Guides carry local sim cards both Nepal Telecom and Ncell in order to update whereabouts and situation of our every client. During the time of emergency our guides are alert and keeps updated to head office in Kathmandu that is available 24 /7 to arranging from horse to mules or helicopters in the must needed cases especially when client is seriously sick in the mountain and needed to be hospitalized.
Yes, we have access to a portable altitude chamber in case of an emergency. It is not essential to carry during the trek. Though, we can use arrange it upon request for an extra cost of USD 200.
Yes. Guesthouses at higher elevations such as Lobuche and Gorak Shep offer oxygen at an extra cost if needed. The cost of oxygen can be high so we recommend having travel insurance so they can reimburse you.
We can also provide pre-booked oxygen for an extra cost of USD 150 for 1 tank that can be carried along with you during the trek starting from Namche to higher elevations.
Air at higher elevations has less oxygen available. To avoid altitude sickness, acclimatization days and slow climbs are recommended at higher elevations. Along the trek, you’ll be assisted by our professional guides in recognizing and preventing altitude sickness.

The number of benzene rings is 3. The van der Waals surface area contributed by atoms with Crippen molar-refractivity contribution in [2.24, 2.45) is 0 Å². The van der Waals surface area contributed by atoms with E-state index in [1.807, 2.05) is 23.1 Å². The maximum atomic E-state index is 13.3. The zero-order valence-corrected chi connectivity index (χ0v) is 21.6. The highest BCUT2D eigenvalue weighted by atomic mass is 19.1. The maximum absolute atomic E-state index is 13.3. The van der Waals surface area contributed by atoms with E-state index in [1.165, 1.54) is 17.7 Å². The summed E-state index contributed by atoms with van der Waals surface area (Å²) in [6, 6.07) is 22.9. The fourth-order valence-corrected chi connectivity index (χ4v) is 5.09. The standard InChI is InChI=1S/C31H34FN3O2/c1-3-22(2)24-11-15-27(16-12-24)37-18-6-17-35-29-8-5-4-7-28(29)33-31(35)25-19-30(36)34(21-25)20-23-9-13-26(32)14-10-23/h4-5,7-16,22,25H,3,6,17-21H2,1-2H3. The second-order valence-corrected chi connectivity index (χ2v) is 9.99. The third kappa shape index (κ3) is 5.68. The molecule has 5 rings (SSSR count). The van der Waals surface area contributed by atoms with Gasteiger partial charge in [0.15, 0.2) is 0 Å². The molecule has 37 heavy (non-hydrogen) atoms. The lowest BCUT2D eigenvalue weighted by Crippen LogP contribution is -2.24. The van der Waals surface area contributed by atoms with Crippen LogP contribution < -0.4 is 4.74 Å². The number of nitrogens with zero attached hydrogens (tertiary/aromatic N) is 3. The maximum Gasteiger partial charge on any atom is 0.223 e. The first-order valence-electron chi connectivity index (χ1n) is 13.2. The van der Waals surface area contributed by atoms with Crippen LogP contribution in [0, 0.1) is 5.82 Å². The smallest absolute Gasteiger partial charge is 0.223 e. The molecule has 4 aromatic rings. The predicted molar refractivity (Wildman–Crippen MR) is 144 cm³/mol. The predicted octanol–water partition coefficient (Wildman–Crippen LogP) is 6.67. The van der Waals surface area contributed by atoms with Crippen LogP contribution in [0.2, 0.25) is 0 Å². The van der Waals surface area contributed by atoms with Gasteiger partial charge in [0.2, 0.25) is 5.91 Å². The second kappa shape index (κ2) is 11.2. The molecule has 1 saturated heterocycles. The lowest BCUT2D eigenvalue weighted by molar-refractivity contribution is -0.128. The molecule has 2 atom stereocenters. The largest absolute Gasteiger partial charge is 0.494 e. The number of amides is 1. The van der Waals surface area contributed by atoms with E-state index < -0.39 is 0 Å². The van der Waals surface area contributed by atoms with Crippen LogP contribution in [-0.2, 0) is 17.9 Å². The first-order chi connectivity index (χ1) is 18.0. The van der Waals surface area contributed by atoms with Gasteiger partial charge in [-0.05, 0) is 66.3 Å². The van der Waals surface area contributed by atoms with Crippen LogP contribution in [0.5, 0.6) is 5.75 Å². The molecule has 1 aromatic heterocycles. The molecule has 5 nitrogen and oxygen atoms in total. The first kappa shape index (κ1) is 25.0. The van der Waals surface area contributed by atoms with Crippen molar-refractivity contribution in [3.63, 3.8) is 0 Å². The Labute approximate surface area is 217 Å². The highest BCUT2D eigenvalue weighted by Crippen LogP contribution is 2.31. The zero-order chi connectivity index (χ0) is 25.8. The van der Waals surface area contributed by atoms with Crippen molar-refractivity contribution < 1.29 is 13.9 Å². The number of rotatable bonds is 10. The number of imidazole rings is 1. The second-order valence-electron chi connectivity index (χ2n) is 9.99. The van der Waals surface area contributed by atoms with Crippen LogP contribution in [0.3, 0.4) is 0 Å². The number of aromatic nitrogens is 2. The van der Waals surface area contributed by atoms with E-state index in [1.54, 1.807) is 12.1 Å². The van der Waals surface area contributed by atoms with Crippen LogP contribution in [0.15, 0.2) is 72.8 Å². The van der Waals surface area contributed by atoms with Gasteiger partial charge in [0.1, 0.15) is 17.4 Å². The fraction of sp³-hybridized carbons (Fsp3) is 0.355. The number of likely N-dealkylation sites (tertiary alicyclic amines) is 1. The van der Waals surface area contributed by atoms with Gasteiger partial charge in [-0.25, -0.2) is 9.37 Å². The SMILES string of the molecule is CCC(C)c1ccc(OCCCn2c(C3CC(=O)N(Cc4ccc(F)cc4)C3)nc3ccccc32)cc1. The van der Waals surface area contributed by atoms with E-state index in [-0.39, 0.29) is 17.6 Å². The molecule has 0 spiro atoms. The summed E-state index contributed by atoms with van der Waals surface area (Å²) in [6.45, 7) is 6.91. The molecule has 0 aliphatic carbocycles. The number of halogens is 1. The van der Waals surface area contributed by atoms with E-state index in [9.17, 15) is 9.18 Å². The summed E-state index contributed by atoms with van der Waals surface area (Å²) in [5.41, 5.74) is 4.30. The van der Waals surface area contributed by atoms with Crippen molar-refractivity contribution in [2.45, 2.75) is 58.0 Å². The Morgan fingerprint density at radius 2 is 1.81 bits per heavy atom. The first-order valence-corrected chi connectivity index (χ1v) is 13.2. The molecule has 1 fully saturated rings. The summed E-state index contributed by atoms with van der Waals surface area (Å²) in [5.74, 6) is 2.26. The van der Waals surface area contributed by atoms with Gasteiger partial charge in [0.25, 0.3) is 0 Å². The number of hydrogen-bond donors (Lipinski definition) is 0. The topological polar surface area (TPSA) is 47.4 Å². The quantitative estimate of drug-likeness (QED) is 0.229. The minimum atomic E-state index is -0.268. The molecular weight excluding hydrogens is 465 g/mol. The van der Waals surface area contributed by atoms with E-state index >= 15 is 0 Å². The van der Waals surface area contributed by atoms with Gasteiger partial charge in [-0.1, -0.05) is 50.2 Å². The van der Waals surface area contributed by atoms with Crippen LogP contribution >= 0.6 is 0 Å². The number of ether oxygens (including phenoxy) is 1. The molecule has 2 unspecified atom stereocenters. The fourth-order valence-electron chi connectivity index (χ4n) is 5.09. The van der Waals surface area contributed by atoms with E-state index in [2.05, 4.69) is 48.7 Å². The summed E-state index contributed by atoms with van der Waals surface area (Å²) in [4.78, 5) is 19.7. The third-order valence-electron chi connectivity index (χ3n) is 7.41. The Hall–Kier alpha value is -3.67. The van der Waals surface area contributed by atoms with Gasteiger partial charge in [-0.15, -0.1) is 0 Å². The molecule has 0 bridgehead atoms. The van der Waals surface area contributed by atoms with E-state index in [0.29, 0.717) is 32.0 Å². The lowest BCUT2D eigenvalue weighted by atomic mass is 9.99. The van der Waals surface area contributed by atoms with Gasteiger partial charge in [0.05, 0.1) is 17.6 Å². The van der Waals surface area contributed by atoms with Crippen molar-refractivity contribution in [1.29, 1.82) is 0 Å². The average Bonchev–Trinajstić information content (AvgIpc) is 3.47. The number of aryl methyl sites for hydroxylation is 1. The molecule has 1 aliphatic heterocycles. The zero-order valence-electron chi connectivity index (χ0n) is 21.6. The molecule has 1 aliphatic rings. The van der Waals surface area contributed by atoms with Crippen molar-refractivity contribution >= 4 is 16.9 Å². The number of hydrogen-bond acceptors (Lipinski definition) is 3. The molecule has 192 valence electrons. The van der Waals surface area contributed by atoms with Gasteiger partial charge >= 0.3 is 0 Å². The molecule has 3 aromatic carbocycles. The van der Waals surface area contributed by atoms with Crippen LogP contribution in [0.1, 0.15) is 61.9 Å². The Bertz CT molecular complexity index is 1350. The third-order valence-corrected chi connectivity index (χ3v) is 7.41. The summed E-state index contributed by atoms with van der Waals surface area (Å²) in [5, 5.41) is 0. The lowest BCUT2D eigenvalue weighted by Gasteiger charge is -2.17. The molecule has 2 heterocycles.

An important piece of equipment is your trekking boots. Invest in a durable and comfortable pair, preferably with water-proof lining. Boots that provide ankle support on rough ground and have stiff soles are recommended.
Even when the sun isn’t shining, sun protection is essential. UV rays are reflected by the snow and the harshness of the sun will damage your skin before you notice it at high elevations. Therefore, proper clothing and sunblock are necessary. Hat, sunscreen, sunglasses, clothes, etc. are vital for sun protection.
Notice should be provided 20 days before the trip start date in case of cancellation. The trip can be canceled for justifiable reasons. Once the trip is canceled, a fee of 30% of the trip cost is retained for administrative costs.
However, the trip amount is entirely non-refundable if the cancellation is not made before the 20 days as per our terms and conditions. For submitting a claim to your insurance company after the cancellation, we can assist with documentation such as a receipt of monies paid. Refund will not be provided for unused accommodation in case of trip cancellation caused by personal reasons/sickness/weather.
More information about our cancellation policy can be found here in Terms and Conditions page.
Tipping is expected and appreciated. You can tip your trekking guides and porters based on your satisfaction and enjoyment. We suggest you spend at least 10% of your total trek cost for tipping staff. You’ll learn more about how much to tip your group’s guides and porters during our pre-trip briefing in Kathmandu.
Yes. The guides carry local cell phones, so you can use their cell phones if necessary and reimburse them. Assuming you have brought your cell phone, you can obtain a local SIM card and use it. Our guides or representatives can help you get a local SIM card after your arrival. There is the availability of Wi-Fi at most teahouses for an additional cost. We utilize satellite telephones for emergencies.